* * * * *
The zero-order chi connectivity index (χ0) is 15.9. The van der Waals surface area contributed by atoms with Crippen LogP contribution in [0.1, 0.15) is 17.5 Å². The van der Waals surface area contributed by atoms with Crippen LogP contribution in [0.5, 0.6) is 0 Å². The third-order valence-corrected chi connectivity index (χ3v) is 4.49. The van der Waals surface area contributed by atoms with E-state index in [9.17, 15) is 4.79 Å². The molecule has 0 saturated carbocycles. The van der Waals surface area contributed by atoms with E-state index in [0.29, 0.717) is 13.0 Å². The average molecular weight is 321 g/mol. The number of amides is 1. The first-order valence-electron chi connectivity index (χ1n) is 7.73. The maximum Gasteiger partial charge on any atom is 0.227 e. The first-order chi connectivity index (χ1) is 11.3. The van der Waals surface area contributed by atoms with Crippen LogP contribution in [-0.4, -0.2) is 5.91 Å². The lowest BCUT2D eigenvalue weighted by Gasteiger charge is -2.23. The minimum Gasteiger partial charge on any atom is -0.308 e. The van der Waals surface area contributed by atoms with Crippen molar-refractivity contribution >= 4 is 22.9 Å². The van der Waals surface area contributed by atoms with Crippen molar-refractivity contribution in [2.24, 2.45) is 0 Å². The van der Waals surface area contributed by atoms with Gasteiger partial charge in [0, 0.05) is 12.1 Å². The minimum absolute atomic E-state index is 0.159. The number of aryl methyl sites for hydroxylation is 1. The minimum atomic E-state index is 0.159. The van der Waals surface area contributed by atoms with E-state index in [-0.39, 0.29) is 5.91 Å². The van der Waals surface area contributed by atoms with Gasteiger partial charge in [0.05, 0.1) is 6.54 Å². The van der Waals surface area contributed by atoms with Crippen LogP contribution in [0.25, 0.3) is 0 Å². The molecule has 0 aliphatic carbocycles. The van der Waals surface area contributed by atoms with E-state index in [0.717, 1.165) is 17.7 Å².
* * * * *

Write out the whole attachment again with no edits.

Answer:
The zero-order chi connectivity index (χ0) is 15.9. The van der Waals surface area contributed by atoms with Crippen LogP contribution in [0.1, 0.15) is 17.5 Å². The van der Waals surface area contributed by atoms with Crippen LogP contribution in [0.5, 0.6) is 0 Å². The third-order valence-corrected chi connectivity index (χ3v) is 4.49. The van der Waals surface area contributed by atoms with E-state index in [9.17, 15) is 4.79 Å². The molecule has 0 saturated carbocycles. The van der Waals surface area contributed by atoms with E-state index in [0.29, 0.717) is 13.0 Å². The average molecular weight is 321 g/mol. The number of amides is 1. The first-order valence-electron chi connectivity index (χ1n) is 7.73. The maximum Gasteiger partial charge on any atom is 0.227 e. The first-order chi connectivity index (χ1) is 11.3. The van der Waals surface area contributed by atoms with Crippen LogP contribution in [-0.4, -0.2) is 5.91 Å². The lowest BCUT2D eigenvalue weighted by Gasteiger charge is -2.23. The minimum Gasteiger partial charge on any atom is -0.308 e. The van der Waals surface area contributed by atoms with Crippen molar-refractivity contribution >= 4 is 22.9 Å². The van der Waals surface area contributed by atoms with Crippen molar-refractivity contribution in [2.24, 2.45) is 0 Å². The van der Waals surface area contributed by atoms with Gasteiger partial charge in [0, 0.05) is 12.1 Å². The minimum absolute atomic E-state index is 0.159. The number of aryl methyl sites for hydroxylation is 1. The minimum atomic E-state index is 0.159. The van der Waals surface area contributed by atoms with E-state index in [-0.39, 0.29) is 5.91 Å². The van der Waals surface area contributed by atoms with Gasteiger partial charge in [0.05, 0.1) is 6.54 Å². The van der Waals surface area contributed by atoms with Crippen LogP contribution in [0.25, 0.3) is 0 Å². The molecule has 0 aliphatic carbocycles. The van der Waals surface area contributed by atoms with E-state index in [0.717, 1.165) is 17.7 Å².